As an additional surprise, Eno welcomed legendary mixing engineer Tony Maserati (Beyonce, Jennifer Lopez, Alicia Keys) to do an in-depth conversation and mix evaluation with students.


Music Production Masterclass students and Jim Eno in a large recording room at Public Hi-Fi Studio.


Brooklyn with Joel Hamilton

Students attending the Brooklyn masterclass spent a few days with Joel Hamilton in Studio G. Hamilton is a Brooklyn-based record producer, engineer and musician who boasts Grammy and Latin Grammy nominations. He has collaborated with Rick Rubin, Paul McCartney, Danny Elfman, The Black Keys, and Norah Jones among many other music industry giants and has contributed to soundtracks such as the film “Charlie, Victor, Romeo” which premiered at the Sundance Film Festival in 2013. Hamilton is also a multi-instrumentalist and part of the band Book of Knots. He was impressed with this year’s masterclass cohort.

“The group of students that came to Studio G Brooklyn this year were an inspiring bunch of people, with individual interests being voiced through thoughtful questions and great discussion,” said Hamilton. “I feel honored to be a small part of their personal trajectories in the music business, and I sincerely hope that the perspective I brought to their learning process will feel valuable throughout their music careers.”


Music Production Masterclass students pose with producer Joel Hamilton and trip organizer Josh Antonuccio.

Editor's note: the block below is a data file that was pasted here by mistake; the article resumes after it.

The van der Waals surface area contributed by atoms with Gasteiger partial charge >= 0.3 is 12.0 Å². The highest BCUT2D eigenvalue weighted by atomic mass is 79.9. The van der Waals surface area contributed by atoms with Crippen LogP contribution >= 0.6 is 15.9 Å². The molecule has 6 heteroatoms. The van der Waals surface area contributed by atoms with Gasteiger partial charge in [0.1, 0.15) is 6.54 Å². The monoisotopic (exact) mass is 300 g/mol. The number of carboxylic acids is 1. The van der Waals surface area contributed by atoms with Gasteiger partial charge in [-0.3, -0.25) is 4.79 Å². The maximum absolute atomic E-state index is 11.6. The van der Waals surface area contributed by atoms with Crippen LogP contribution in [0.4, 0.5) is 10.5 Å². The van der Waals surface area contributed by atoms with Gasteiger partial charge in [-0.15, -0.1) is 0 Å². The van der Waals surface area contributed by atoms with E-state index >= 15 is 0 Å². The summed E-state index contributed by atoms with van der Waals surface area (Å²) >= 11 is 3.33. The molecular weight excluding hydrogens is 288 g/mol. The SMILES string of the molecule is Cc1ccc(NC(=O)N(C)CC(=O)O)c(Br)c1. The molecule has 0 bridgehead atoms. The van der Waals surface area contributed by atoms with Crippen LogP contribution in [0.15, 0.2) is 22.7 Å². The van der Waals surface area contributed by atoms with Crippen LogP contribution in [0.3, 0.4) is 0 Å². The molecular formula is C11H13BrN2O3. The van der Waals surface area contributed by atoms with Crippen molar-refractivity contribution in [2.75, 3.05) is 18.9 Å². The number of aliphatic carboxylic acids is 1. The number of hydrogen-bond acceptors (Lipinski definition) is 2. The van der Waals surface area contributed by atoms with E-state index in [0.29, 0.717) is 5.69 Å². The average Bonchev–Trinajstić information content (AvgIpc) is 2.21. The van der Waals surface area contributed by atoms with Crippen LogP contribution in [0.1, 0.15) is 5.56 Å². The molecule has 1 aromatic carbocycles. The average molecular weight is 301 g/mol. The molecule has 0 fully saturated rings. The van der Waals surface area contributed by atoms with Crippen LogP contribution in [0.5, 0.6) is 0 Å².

Experiential Learning

Through the exclusive classes, students apply what they’ve learned in OHIO’s Music Production Recording Industry (MPRI) program in a studio setting and build upon that knowledge with expert guidance. The young artists and producers learn about the creative process, audio engineering, music technology, and mixing and production techniques from those who have successful careers in music—masters in their field. Students record artists curated by the producers using high-end equipment and produce their own tracks in the studio, all while demonstrating an eager work ethic. As well, many of the students got to experience the new Dolby Atmos format in the immersive mixing suites in the studios they visited.

“These music production masterclasses offered invaluable hands-on learning experiences, allowing students to dive deep into session work and learn about the art of music recording directly from distinguished producers,” said Antonuccio. "The producers and their staffs provided amazing learning environments for in-depth explorations of the techniques and processes inherent to the studio.”

Eno, Hamilton and Albini not only provided students with technical insight but brought them confidence and peace of mind that they too can make it in the music industry. Those who attended felt the masterclasses will put them above other young producers in the job market. Conversing with the legendary producers also provided a better understanding of the industry and the career options available. 

“I just cannot recommend this masterclass enough,” said Junior MPRI student Eamon Armstrong. “Every time you asked a question it was answered holistically. I really enjoyed being able to learn with my MPRI peers, who all have the same passion for music production in an environment outside of Athens.”


Other music industry experiential learning opportunities at OHIO include:

February 12, 2024
Alex Semancik